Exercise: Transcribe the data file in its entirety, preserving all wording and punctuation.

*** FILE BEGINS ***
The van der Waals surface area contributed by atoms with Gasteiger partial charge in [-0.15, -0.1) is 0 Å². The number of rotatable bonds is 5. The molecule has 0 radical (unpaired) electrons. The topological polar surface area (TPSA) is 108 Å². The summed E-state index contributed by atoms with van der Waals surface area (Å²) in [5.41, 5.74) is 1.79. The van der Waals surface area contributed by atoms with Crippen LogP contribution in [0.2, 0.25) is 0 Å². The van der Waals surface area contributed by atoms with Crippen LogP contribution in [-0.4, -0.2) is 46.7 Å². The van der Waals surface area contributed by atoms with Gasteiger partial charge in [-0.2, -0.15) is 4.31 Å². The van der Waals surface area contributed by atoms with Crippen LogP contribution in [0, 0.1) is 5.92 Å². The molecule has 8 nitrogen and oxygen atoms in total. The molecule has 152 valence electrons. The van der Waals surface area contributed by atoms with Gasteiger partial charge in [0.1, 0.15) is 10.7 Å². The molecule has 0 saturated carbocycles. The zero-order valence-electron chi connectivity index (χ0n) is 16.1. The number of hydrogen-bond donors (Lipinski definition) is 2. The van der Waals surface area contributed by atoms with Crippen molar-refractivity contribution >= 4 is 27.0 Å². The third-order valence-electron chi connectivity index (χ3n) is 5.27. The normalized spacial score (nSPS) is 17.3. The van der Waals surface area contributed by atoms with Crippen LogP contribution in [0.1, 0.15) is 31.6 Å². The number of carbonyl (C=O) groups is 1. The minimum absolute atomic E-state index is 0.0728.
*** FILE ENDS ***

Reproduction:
The van der Waals surface area contributed by atoms with Gasteiger partial charge in [-0.15, -0.1) is 0 Å². The number of rotatable bonds is 5. The molecule has 0 radical (unpaired) electrons. The topological polar surface area (TPSA) is 108 Å². The summed E-state index contributed by atoms with van der Waals surface area (Å²) in [5.41, 5.74) is 1.79. The van der Waals surface area contributed by atoms with Crippen LogP contribution in [0.2, 0.25) is 0 Å². The van der Waals surface area contributed by atoms with Crippen LogP contribution in [-0.4, -0.2) is 46.7 Å². The van der Waals surface area contributed by atoms with Gasteiger partial charge in [-0.2, -0.15) is 4.31 Å². The van der Waals surface area contributed by atoms with Crippen LogP contribution in [0, 0.1) is 5.92 Å². The molecule has 8 nitrogen and oxygen atoms in total. The molecule has 152 valence electrons. The van der Waals surface area contributed by atoms with Gasteiger partial charge in [0.1, 0.15) is 10.7 Å². The molecule has 0 saturated carbocycles. The zero-order valence-electron chi connectivity index (χ0n) is 16.1. The number of hydrogen-bond donors (Lipinski definition) is 2. The van der Waals surface area contributed by atoms with Crippen molar-refractivity contribution >= 4 is 27.0 Å². The third-order valence-electron chi connectivity index (χ3n) is 5.27. The normalized spacial score (nSPS) is 17.3. The van der Waals surface area contributed by atoms with Crippen LogP contribution in [0.1, 0.15) is 31.6 Å². The number of carbonyl (C=O) groups is 1. The minimum absolute atomic E-state index is 0.0728.